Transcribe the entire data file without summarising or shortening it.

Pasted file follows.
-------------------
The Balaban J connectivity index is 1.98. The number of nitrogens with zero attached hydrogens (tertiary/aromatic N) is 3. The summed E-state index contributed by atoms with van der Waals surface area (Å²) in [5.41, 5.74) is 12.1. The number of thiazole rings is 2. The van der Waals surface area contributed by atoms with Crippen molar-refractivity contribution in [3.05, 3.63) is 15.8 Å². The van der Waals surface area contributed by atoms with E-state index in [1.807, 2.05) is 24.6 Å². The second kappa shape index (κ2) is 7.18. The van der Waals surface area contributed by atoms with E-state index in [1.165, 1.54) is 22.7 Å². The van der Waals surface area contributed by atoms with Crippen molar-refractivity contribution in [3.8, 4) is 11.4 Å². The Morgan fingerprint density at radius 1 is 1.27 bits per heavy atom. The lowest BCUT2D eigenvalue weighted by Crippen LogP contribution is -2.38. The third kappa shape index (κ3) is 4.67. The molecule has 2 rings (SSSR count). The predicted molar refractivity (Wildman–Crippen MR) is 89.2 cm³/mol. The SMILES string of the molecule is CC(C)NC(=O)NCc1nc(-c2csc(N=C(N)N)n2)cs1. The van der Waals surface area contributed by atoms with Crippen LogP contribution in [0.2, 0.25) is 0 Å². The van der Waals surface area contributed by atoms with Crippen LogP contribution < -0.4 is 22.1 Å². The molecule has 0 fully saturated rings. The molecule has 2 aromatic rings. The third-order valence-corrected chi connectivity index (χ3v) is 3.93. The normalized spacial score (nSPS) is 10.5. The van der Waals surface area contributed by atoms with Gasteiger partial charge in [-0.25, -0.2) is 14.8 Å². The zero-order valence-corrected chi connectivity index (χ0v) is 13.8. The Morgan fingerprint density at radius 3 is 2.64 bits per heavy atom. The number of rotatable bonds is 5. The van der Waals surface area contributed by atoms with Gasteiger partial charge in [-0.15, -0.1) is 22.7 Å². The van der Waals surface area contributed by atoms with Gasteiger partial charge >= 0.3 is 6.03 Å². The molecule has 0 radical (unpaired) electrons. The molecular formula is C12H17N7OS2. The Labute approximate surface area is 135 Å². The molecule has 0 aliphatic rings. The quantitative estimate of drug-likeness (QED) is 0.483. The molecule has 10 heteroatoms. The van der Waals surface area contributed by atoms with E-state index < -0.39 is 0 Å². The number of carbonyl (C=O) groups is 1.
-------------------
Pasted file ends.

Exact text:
The Balaban J connectivity index is 1.98. The number of nitrogens with zero attached hydrogens (tertiary/aromatic N) is 3. The summed E-state index contributed by atoms with van der Waals surface area (Å²) in [5.41, 5.74) is 12.1. The number of thiazole rings is 2. The van der Waals surface area contributed by atoms with Crippen molar-refractivity contribution in [3.05, 3.63) is 15.8 Å². The van der Waals surface area contributed by atoms with E-state index in [1.807, 2.05) is 24.6 Å². The second kappa shape index (κ2) is 7.18. The van der Waals surface area contributed by atoms with E-state index in [1.165, 1.54) is 22.7 Å². The van der Waals surface area contributed by atoms with Crippen molar-refractivity contribution in [3.8, 4) is 11.4 Å². The Morgan fingerprint density at radius 1 is 1.27 bits per heavy atom. The lowest BCUT2D eigenvalue weighted by Crippen LogP contribution is -2.38. The third kappa shape index (κ3) is 4.67. The molecule has 2 rings (SSSR count). The predicted molar refractivity (Wildman–Crippen MR) is 89.2 cm³/mol. The SMILES string of the molecule is CC(C)NC(=O)NCc1nc(-c2csc(N=C(N)N)n2)cs1. The van der Waals surface area contributed by atoms with Crippen LogP contribution in [0.2, 0.25) is 0 Å². The van der Waals surface area contributed by atoms with Crippen LogP contribution < -0.4 is 22.1 Å². The molecule has 0 fully saturated rings. The molecule has 2 aromatic rings. The third-order valence-corrected chi connectivity index (χ3v) is 3.93. The normalized spacial score (nSPS) is 10.5. The van der Waals surface area contributed by atoms with Gasteiger partial charge in [-0.25, -0.2) is 14.8 Å². The zero-order valence-corrected chi connectivity index (χ0v) is 13.8. The Morgan fingerprint density at radius 3 is 2.64 bits per heavy atom. The number of rotatable bonds is 5. The van der Waals surface area contributed by atoms with Gasteiger partial charge in [-0.15, -0.1) is 22.7 Å². The van der Waals surface area contributed by atoms with Gasteiger partial charge >= 0.3 is 6.03 Å². The molecule has 0 radical (unpaired) electrons. The molecular formula is C12H17N7OS2. The Labute approximate surface area is 135 Å². The molecule has 0 aliphatic rings. The quantitative estimate of drug-likeness (QED) is 0.483. The molecule has 10 heteroatoms. The van der Waals surface area contributed by atoms with E-state index < -0.39 is 0 Å². The number of carbonyl (C=O) groups is 1.